Android mapping support

Upload your Android mapping files to Bugsnag.

Overview

If you are using ProGuard or DexGuard to shrink your app, this will cause method and class names to become obfuscated, which makes debugging harder as the original file names, line numbers, and method names are not available.

Bugsnag can use a mapping file to replace the obfuscated data with a human-readable stack trace. The Android gradle plugin automatically uploads your mapping file for each release build.

For NDK applications, a shared object mapping file is used to display the original code locations.

Gradle Plugin Setup

Add the following dependency to your buildscript classpath, at <project_dir>/build.gradle:

buildscript {
    dependencies {
        classpath 'com.bugsnag:bugsnag-android-gradle-plugin:3.+'
    }
}

Apply the plugin on the last line of your module’s build.gradle file, at <project_dir>/<module_name>/build.gradle:

apply plugin: 'com.bugsnag.android.gradle' // apply on last line

Don’t forget to run Sync Project with Gradle Files after updating these files.

Further Configuration

In most situations, the basic installation steps above will suffice, but you can manually configure further settings as follows:

API Key

By default this plugin will read your API key from your manifest. You should ensure that you have the following code in AndroidManifest.xml.

<application ...>
    <meta-data android:name="com.bugsnag.android.API_KEY"
     android:value="your-api-key-here"/>
</application>

Alternatively, you can set your API key in your app’s build.gradle as follows:

bugsnag {
    apiKey 'your-api-key-here'
}

Automatic Upload

By default, this plugin will automatically upload the ProGuard mapping file generated for every non-debug build. If you’d prefer to disable this automatic uploading, set the autoUpload property in your app’s build.gradle:

bugsnag {
    autoUpload false
}

If you disable automatic uploading, you can still run the upload task manually, with the uploadBugsnagVariantOutputMapping task.

./gradlew clean build uploadBugsnag${variantOutputName}Mapping

For example, the following command would upload the release mapping file for the x86 split of the javaExample productFlavor in the example module:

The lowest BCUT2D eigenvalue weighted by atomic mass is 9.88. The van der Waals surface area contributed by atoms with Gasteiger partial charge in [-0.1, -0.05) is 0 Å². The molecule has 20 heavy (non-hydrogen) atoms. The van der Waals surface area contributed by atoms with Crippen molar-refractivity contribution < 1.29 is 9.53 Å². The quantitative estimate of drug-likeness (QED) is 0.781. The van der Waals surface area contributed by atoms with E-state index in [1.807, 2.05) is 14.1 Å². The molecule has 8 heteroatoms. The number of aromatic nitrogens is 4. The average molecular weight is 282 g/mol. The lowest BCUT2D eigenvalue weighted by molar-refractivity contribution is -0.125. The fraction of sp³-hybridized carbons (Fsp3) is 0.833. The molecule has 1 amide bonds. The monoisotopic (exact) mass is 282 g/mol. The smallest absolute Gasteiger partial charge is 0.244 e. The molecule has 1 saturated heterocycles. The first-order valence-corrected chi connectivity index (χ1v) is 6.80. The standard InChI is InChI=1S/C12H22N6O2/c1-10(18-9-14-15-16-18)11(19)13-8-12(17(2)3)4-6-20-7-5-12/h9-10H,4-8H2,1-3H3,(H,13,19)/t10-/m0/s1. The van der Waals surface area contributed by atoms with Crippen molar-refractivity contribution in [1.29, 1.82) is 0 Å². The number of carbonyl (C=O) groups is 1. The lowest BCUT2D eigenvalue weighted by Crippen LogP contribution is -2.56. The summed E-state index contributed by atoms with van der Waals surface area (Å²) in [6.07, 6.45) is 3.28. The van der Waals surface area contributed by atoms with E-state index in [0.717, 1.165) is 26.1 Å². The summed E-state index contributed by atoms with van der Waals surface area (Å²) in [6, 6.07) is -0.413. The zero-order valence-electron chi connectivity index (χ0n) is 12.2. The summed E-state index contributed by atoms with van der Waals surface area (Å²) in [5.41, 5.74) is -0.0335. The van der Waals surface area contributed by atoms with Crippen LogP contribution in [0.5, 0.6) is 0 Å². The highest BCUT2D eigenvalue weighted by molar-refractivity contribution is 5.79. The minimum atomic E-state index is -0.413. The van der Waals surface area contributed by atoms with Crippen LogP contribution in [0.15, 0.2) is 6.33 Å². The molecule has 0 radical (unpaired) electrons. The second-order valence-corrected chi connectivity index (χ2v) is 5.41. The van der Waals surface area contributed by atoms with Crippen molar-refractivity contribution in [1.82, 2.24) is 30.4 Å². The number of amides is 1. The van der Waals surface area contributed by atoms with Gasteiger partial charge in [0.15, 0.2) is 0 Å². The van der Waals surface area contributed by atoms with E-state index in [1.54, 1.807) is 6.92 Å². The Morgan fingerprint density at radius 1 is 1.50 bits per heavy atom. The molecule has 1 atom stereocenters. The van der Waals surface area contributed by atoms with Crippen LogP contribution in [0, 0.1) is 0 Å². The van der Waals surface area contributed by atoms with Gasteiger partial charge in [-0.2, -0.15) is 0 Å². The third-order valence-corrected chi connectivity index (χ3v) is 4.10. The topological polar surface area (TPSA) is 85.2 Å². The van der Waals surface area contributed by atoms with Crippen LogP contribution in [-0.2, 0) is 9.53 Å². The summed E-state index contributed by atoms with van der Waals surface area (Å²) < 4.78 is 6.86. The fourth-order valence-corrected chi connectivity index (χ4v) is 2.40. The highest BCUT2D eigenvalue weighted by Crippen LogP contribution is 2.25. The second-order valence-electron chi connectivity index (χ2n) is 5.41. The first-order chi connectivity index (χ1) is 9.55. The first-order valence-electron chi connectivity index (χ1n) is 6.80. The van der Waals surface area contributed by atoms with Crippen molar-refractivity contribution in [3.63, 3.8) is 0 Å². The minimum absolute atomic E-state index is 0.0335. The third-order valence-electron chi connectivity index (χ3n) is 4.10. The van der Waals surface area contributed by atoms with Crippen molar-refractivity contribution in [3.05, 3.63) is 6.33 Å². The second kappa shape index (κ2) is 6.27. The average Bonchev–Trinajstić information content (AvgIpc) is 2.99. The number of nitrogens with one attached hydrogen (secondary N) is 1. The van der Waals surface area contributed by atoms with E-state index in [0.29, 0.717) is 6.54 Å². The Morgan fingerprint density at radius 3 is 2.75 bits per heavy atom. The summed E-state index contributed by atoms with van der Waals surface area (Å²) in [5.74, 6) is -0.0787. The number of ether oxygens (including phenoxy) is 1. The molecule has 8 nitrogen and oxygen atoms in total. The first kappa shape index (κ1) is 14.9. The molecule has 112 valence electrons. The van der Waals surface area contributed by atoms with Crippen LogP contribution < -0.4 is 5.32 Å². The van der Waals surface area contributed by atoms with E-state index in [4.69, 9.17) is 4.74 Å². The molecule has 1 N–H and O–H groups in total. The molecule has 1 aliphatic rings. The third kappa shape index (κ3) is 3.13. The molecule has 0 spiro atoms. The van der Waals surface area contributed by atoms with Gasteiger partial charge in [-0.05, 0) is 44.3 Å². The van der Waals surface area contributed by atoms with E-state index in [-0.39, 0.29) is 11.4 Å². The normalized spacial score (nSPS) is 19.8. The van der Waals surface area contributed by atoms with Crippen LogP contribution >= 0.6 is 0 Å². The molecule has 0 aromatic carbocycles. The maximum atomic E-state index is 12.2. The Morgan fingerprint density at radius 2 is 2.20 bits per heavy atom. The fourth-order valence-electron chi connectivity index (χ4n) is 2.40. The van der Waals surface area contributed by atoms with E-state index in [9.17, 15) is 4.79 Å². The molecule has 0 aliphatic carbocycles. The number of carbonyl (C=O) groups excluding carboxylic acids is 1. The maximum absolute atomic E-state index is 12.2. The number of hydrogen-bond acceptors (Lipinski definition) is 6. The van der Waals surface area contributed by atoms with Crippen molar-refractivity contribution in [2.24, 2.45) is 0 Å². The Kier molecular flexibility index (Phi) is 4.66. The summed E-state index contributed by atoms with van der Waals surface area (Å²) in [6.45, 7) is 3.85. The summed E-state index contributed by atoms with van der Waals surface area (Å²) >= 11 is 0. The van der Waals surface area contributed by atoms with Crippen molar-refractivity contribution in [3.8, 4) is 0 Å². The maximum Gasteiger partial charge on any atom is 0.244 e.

./gradlew clean build :example:uploadBugsnagJavaExample-x86-releaseMapping

Automatic ProGuard Config

In order for Bugsnag to de-duplicate errors correctly, it needs to know the file and line number for every crash. ProGuard strips this information by default, so we’ll automatically add the following line into your ProGuard configuation to avoid this:

-keepattributes SourceFile,LineNumberTable
-keep class com.bugsnag.android.NativeInterface { *; }
-keep class com.bugsnag.android.Breadcrumbs { *; }
-keep class com.bugsnag.android.Breadcrumbs$Breadcrumb { *; }
-keep class com.bugsnag.android.BreadcrumbType { *; }
-keep class com.bugsnag.android.Severity { *; }
-keep class com.bugsnag.android.ndk.BugsnagObserver { *; }

If you’d prefer to add this into your ProGuard configuration yourself, you can disable our automatic configuration in your app’s build.gradle as follows:

bugsnag {
    autoProguardConfig false
}

Custom Endpoints

By default, we’ll upload mapping files to upload.bugsnag.com, if you are using Bugsnag On-premise, you can configure your upload endpoint in your app’s build.gradle as follows:

bugsnag {
    endpoint 'https://upload.bugsnag.example.com'
}

Disabling Bugsnag

To completely disable the Bugsnag plugin, use the extension property enableBugsnag, for example:

android {
    buildTypes {
        debug {
            ext.enableBugsnag = false
        }
    }
}

NDK Support

Bugsnag supports uploading NDK shared object symbol mappings as well as ProGuard mappings. If you are using the Native Development Kit, enable symbol upload as follows:

bugsnag {
  ndk true
}

Overwrite mapping file

To overwrite a mapping file, you can set the overwrite property as follows:

bugsnag {
    overwrite false
}

You can also declare this inside a product flavor. Conflicting values (between multiple flavors or a flavor and a build-type) are ignored and the plugin will be disabled if false was set anywhere.

You may want to do this to speed up build types or flavors where you don’t require Bugsnag’s functionality. Bugsnag’s generation of a UUID for each build into your manifest (see Build UUIDs) causes the resources task to be run for each build, introducing a small delay if your build’s changes don’t involve resources.

Retrying the file upload

To enable retrying the file upload, set the retryCount property:

bugsnag {
    retryCount 5
}

Build UUIDs

This plugin automatically generates a UUID for each build (excluding Instant Run builds, which is inserted into your AndroidManifest.xml during the build process. This UUID is used to uniquely identify each build, along with your appId and versionCode, to help us determine which ProGuard mapping file to use with each crash report.

This UUID is available as com.bugsnag.BUILD_UUID in a meta-data element in case you’d like to use yourself it in your applications.

Manually uploading mapping files

In cases where you are not using Gradle, you’ll need to manually upload your mapping file to Bugsnag using our API. See the Android Mapping Upload API reference for more details.

Proguard Settings

If you are using proguard-android-optimize.txt settings then Bugsnag will convert the stack traces to a human-readable format, but the original file names might not be available (class name will be used instead of file name in this case).

If the stack traces provided to Bugsnag do not contain a valid file, then we will use the unqualified class name in place of the file name.